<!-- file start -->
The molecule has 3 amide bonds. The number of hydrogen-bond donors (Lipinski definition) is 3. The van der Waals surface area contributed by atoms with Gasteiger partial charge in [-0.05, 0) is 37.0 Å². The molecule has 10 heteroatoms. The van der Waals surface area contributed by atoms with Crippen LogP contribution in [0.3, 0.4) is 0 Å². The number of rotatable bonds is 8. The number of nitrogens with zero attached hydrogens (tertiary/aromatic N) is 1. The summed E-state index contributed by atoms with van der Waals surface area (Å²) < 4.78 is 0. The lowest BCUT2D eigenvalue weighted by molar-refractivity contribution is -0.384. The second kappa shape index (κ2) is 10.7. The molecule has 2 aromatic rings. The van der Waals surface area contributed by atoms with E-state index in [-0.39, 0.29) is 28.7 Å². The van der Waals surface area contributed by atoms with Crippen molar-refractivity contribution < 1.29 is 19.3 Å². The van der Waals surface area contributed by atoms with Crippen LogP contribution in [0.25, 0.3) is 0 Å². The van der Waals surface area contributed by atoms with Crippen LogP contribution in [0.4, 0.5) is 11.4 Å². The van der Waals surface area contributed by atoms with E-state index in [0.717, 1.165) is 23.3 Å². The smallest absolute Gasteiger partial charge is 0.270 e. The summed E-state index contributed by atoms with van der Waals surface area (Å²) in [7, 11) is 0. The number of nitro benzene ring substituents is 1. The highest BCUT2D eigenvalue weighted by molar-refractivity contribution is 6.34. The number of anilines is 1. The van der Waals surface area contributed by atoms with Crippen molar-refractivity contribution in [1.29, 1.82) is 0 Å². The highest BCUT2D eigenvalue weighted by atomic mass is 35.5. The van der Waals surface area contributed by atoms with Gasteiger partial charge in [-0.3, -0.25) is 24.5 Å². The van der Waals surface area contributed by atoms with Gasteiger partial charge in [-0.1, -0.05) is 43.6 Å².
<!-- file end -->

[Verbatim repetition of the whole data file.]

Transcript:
The molecule has 3 amide bonds. The number of hydrogen-bond donors (Lipinski definition) is 3. The van der Waals surface area contributed by atoms with Gasteiger partial charge in [-0.05, 0) is 37.0 Å². The molecule has 10 heteroatoms. The van der Waals surface area contributed by atoms with Crippen LogP contribution in [0.3, 0.4) is 0 Å². The number of rotatable bonds is 8. The number of nitrogens with zero attached hydrogens (tertiary/aromatic N) is 1. The summed E-state index contributed by atoms with van der Waals surface area (Å²) < 4.78 is 0. The lowest BCUT2D eigenvalue weighted by molar-refractivity contribution is -0.384. The second kappa shape index (κ2) is 10.7. The molecule has 2 aromatic rings. The van der Waals surface area contributed by atoms with E-state index in [-0.39, 0.29) is 28.7 Å². The van der Waals surface area contributed by atoms with Crippen molar-refractivity contribution < 1.29 is 19.3 Å². The van der Waals surface area contributed by atoms with Crippen LogP contribution in [0.25, 0.3) is 0 Å². The van der Waals surface area contributed by atoms with Crippen LogP contribution in [0.4, 0.5) is 11.4 Å². The van der Waals surface area contributed by atoms with E-state index in [0.717, 1.165) is 23.3 Å². The smallest absolute Gasteiger partial charge is 0.270 e. The summed E-state index contributed by atoms with van der Waals surface area (Å²) in [7, 11) is 0. The number of nitro benzene ring substituents is 1. The highest BCUT2D eigenvalue weighted by molar-refractivity contribution is 6.34. The number of anilines is 1. The van der Waals surface area contributed by atoms with Crippen molar-refractivity contribution in [1.29, 1.82) is 0 Å². The highest BCUT2D eigenvalue weighted by atomic mass is 35.5. The van der Waals surface area contributed by atoms with Gasteiger partial charge in [-0.3, -0.25) is 24.5 Å². The van der Waals surface area contributed by atoms with Gasteiger partial charge in [-0.1, -0.05) is 43.6 Å².